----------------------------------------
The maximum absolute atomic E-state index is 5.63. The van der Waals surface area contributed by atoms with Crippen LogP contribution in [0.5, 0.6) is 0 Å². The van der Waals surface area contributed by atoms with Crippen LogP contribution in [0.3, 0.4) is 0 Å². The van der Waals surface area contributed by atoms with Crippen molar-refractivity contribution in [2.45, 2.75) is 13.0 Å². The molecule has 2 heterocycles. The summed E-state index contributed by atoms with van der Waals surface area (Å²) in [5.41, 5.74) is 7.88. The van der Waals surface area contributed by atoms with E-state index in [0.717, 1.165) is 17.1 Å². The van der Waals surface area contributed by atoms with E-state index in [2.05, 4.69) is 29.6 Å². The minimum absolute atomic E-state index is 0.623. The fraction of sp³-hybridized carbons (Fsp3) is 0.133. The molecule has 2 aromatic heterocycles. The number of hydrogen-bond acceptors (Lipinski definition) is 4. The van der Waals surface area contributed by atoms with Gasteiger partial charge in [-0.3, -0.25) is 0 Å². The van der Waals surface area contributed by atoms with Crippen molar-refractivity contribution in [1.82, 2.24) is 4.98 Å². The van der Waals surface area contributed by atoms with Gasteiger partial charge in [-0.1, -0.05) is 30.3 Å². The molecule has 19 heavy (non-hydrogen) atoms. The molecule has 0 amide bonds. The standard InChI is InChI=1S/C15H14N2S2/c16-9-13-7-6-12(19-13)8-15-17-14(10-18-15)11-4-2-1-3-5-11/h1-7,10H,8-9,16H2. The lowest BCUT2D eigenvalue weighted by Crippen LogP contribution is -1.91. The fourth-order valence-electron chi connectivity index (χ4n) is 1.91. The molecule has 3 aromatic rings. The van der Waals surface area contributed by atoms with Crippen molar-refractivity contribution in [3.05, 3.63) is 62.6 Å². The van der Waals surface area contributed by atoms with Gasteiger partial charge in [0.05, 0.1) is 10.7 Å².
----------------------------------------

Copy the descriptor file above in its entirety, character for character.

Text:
The maximum absolute atomic E-state index is 5.63. The van der Waals surface area contributed by atoms with Crippen LogP contribution in [0.5, 0.6) is 0 Å². The van der Waals surface area contributed by atoms with Crippen LogP contribution in [0.3, 0.4) is 0 Å². The van der Waals surface area contributed by atoms with Crippen molar-refractivity contribution in [2.45, 2.75) is 13.0 Å². The molecule has 2 heterocycles. The summed E-state index contributed by atoms with van der Waals surface area (Å²) in [5.41, 5.74) is 7.88. The van der Waals surface area contributed by atoms with E-state index in [0.717, 1.165) is 17.1 Å². The van der Waals surface area contributed by atoms with E-state index in [2.05, 4.69) is 29.6 Å². The minimum absolute atomic E-state index is 0.623. The fraction of sp³-hybridized carbons (Fsp3) is 0.133. The molecule has 2 aromatic heterocycles. The number of hydrogen-bond acceptors (Lipinski definition) is 4. The van der Waals surface area contributed by atoms with Gasteiger partial charge in [-0.3, -0.25) is 0 Å². The van der Waals surface area contributed by atoms with Crippen molar-refractivity contribution in [1.82, 2.24) is 4.98 Å². The van der Waals surface area contributed by atoms with Gasteiger partial charge in [-0.1, -0.05) is 30.3 Å². The molecule has 19 heavy (non-hydrogen) atoms. The molecule has 0 amide bonds. The standard InChI is InChI=1S/C15H14N2S2/c16-9-13-7-6-12(19-13)8-15-17-14(10-18-15)11-4-2-1-3-5-11/h1-7,10H,8-9,16H2. The lowest BCUT2D eigenvalue weighted by Crippen LogP contribution is -1.91. The fourth-order valence-electron chi connectivity index (χ4n) is 1.91. The molecule has 3 aromatic rings. The van der Waals surface area contributed by atoms with Crippen molar-refractivity contribution in [3.05, 3.63) is 62.6 Å². The van der Waals surface area contributed by atoms with Gasteiger partial charge in [0.05, 0.1) is 10.7 Å².